dale scott mlb baseball umpire gay comes out
My first three reactions to the news that umpire Dale Scott recently came out:
1. Damn, I need to subscribe to Referee.
2. This is really good news for Major League Baseball.
3. This might be today’s best news for all of us.
About that second item, I say it’s really good news for Major League Baseball because the news says something quite positive about Major League Baseball, which apparently has known about Scott’s sexuality for some years, and fully supported him. From the outstanding Outsports story that broke the news to a wide audience:
While still reluctant about becoming the story, Scott nonetheless was expansive and articulate when we talked in mid-November. He has always been proud of who he is and of his relationship with Rausch and figured the news wouldn’t shock the people who sign his checks.
"If you want to write a story I can’t stop you," he said. "I’m also not worried because I do know who I am. I think Major League Baseball has proven that it certainly isn’t an issue with them. I’ve worked three World Series, I’ve worked the playoffs consistently, I’ve been a crew chief for 12 years. Obviously, if they had an issue with my life, it would be shown in my career with lack of assignments.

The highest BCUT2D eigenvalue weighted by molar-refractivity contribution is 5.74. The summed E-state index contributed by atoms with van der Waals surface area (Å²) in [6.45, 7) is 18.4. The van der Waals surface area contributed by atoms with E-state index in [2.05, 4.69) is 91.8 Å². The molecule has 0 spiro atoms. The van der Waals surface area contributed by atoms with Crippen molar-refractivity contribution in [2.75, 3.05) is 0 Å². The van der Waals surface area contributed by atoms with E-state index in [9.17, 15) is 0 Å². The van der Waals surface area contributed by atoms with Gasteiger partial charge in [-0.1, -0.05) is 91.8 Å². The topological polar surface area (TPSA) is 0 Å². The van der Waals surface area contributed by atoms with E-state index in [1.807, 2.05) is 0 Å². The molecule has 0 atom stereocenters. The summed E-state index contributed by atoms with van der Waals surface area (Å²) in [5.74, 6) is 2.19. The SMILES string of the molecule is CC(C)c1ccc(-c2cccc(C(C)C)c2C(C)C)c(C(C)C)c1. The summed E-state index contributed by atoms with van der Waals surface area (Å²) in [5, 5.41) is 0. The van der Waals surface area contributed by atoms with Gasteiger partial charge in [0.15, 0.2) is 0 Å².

"I am extremely grateful that Major League Baseball has always judged me on my work and nothing else and that’s the way it should be."
Scott is a classic example of someone who is openly gay within his workplace and social circle but, until now, not publicly out. He never held a meeting with fellow umpires or with management to discuss his sexual orientation, yet he never hid his relationship with Rausch and says eventually everyone in his circle figured it out by the late ’90s.
I’ve been critical of Major League Baseball for essentially being last on this, or nearly last. Which seems to me an embarrassing position for an organization that spends half its time wrapping itself in the flag and the other half in Jackie Robinson’s retired jersey number. It’s not that MLB hasn’t taken some positive steps; it’s that it took them so long. And no, the Players Association hasn’t really done anything positive at all, with too many veteran players — they’re the ones who mostly run the union — still stuck with their old prejudices and (I’m sorry to say) hatred.
Of course that’s changing too. And if umpires can change, we can all change. Because they’re just about the reddest-blooded, he-mannest people around. Granted, we’ve known for a while that our attitudes toward different sorts of people generally softens when we actually know different sorts of people. Especially if we know them really, really well. It just seems that if the testosterone-fuelled world of umpires can accept and even embrace a colleague, there’s no stopping this particular equality train.
And maybe when we nail this one, we can push a little harder on the others.